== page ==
Metabolic syndrome was defined as having three or more of the following risk factors: high blood pressure, excess belly fat, higher than normal triglycerides (a type of fat found in the blood), high blood sugar and low high-density lipoprotein (HDL) cholesterol, or “good” cholesterol. Metabolic syndrome has also been tied to increased risk of heart attack.
For the study, 7,087 people age 65 and older from three French cities were tested for metabolic syndrome. A total of 16 percent of the participants had metabolic syndrome. Participants were given a series of memory and cognitive function tests two and four years later. The tests included a memory test, a test of visual working memory and a test of word fluency.
Researchers found that people who had metabolic syndrome were 20 percent more likely to have cognitive decline on the memory test than those who did not have metabolic syndrome. Those with metabolic syndrome also were 13 percent more likely to have cognitive decline on the visual working memory test compared to those who did not have the syndrome. Specifically, higher triglycerides and low HDL cholesterol were linked to poorer memory scores; diabetes, but not higher fasting blood sugar, was linked to poorer visual working memory and word fluency scores.
“Our study sheds new light on how metabolic syndrome and the individual factors of the disease may affect cognitive health,” said study author Christelle Raffaitin, MD, of the French National Institute of Health Research in Bordeaux, France. “Our results suggest that management of metabolic syndrome may help slow down age-related memory loss, or delay the onset of dementia.”
The study was conducted under a partnership agreement between the French National Institute of Health Research (INSERM), the University Victor Segalen Bordeaux 2 and Sanofi-Aventis. The 3C Study was supported by the National Fund for Health Insurance for Employees, Directorate General of Health, Mutual General Education, the Institute of Longevity and Aging, Regional Councils of Aquitaine and Bourgogne and the Foundation of France. The Lille Genopole was supported by an unconditional grant from Eisai.
The American Academy of Neurology, an association of more than 22,500 neurologists and neuroscience professionals, is dedicated to promoting the highest quality patient-centered neurologic care. A neurologist is a doctor with specialized training in diagnosing, treating and managing disorders of the brain and nervous system such as Alzheimer’s disease, stroke, migraine, multiple sclerosis, brain injury, Parkinson’s disease and epilepsy.
For more information about the American Academy of Neurology, visit http://www.aan.com.VIDEO: http://www.youtube.com/AANChannel
Rachel L. Seroka | American Academy of Neurology
Europe’s Demographic Future. Where the Regions Are Heading after a Decade of Crises
10.08.2017 | Berlin-Institut für Bevölkerung und Entwicklung
Scientists reveal source of human heartbeat in 3-D
07.08.2017 | University of Manchester
Whether you call it effervescent, fizzy, or sparkling, carbonated water is making a comeback as a beverage. Aside from quenching thirst, researchers at the University of Illinois at Urbana-Champaign have discovered a new use for these "bubbly" concoctions that will have major impact on the manufacturer of the world's thinnest, flattest, and one most useful materials -- graphene.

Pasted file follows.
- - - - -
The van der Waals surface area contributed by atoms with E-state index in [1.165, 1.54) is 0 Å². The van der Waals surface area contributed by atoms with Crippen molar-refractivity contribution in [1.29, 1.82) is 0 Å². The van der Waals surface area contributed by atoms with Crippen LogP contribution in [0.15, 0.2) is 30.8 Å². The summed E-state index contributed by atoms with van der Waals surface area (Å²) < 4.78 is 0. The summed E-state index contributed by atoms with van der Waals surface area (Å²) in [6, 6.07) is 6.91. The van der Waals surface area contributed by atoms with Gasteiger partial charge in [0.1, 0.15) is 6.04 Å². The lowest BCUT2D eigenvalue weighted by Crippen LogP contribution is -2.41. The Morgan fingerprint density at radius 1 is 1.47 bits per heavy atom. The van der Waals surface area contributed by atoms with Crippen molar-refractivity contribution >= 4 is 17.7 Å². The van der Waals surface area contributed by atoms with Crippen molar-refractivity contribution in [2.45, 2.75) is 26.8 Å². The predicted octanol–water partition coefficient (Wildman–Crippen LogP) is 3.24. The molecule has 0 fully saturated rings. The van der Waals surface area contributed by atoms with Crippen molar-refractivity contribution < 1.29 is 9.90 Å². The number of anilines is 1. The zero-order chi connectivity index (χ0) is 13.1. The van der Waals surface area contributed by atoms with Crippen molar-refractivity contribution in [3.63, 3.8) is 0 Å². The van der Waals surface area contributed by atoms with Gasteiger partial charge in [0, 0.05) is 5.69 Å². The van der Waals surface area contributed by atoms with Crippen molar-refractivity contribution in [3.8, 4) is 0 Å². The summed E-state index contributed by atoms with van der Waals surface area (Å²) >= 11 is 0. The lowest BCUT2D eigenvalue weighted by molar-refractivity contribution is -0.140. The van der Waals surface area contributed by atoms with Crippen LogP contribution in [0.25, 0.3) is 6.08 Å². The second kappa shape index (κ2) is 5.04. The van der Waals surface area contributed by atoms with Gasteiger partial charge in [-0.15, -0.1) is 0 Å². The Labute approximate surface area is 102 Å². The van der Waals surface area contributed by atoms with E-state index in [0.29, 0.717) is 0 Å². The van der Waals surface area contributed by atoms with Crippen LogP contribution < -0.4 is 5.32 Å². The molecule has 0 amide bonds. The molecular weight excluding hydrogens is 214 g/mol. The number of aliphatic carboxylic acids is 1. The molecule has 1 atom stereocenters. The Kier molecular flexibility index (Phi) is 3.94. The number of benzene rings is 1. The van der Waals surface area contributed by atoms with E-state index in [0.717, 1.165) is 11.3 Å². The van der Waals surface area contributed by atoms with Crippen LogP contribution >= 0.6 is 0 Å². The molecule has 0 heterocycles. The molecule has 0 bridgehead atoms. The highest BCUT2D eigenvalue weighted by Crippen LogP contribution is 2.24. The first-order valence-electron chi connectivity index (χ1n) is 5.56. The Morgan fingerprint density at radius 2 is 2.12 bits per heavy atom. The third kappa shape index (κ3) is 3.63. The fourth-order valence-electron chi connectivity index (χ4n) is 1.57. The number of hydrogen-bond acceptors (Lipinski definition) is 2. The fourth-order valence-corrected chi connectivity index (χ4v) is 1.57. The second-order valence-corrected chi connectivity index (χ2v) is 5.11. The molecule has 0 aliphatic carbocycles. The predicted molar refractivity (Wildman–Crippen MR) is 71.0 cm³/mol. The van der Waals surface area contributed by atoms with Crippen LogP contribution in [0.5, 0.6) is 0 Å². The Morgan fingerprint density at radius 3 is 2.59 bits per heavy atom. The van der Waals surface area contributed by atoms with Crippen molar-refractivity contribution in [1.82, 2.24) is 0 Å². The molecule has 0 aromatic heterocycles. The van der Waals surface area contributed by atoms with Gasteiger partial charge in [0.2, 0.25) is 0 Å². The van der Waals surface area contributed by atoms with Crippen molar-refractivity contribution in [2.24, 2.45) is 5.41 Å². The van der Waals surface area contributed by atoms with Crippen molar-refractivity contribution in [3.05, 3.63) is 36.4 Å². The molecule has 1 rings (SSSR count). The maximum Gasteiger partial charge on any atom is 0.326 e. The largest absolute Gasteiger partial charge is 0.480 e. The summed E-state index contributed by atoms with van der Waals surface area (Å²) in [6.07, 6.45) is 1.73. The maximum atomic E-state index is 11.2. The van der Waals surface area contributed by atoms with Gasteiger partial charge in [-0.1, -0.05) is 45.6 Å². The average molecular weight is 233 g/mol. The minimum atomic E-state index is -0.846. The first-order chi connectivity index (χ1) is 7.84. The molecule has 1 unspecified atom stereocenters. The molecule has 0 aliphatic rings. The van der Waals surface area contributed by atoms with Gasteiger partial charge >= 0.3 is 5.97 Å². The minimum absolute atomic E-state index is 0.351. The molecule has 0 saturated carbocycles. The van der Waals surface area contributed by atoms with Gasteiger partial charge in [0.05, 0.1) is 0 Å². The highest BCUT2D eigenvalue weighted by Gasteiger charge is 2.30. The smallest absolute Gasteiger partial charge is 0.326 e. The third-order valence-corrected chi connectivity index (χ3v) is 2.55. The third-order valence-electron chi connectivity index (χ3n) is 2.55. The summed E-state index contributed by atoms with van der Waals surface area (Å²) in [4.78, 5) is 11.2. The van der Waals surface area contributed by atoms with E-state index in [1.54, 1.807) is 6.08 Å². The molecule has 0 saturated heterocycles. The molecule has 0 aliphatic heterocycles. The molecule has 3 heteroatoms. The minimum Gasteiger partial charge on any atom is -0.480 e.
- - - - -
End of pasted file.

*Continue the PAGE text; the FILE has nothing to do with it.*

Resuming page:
As graphene's popularity grows as an advanced "wonder" material, the speed and quality at which it can be manufactured will be paramount. With that in mind,...
Physicists at the University of Bonn have managed to create optical hollows and more complex patterns into which the light of a Bose-Einstein condensate flows. The creation of such highly low-loss structures for light is a prerequisite for complex light circuits, such as for quantum information processing for a new generation of computers. The researchers are now presenting their results in the journal Nature Photonics.
Light particles (photons) occur as tiny, indivisible portions. Many thousands of these light portions can be merged to form a single super-photon if they are...
For the first time, scientists have shown that circular RNA is linked to brain function. When a RNA molecule called Cdr1as was deleted from the genome of mice, the animals had problems filtering out unnecessary information – like patients suffering from neuropsychiatric disorders.
While hundreds of circular RNAs (circRNAs) are abundant in mammalian brains, one big question has remained unanswered: What are they actually good for? In the...
An experimental small satellite has successfully collected and delivered data on a key measurement for predicting changes in Earth's climate.
The Radiometer Assessment using Vertically Aligned Nanotubes (RAVAN) CubeSat was launched into low-Earth orbit on Nov. 11, 2016, in order to test new...
A study led by scientists of the Max Planck Institute for the Structure and Dynamics of Matter (MPSD) at the Center for Free-Electron Laser Science in Hamburg presents evidence of the coexistence of superconductivity and “charge-density-waves” in compounds of the poorly-studied family of bismuthates. This observation opens up new perspectives for a deeper understanding of the phenomenon of high-temperature superconductivity, a topic which is at the core of condensed matter research since more than 30 years. The paper by Nicoletti et al has been published in the PNAS.
Since the beginning of the 20th century, superconductivity had been observed in some metals at temperatures only a few degrees above the absolute zero (minus...
16.08.2017 | Event News
04.08.2017 | Event News
26.07.2017 | Event News
18.08.2017 | Life Sciences
18.08.2017 | Physics and Astronomy
18.08.2017 | Materials Sciences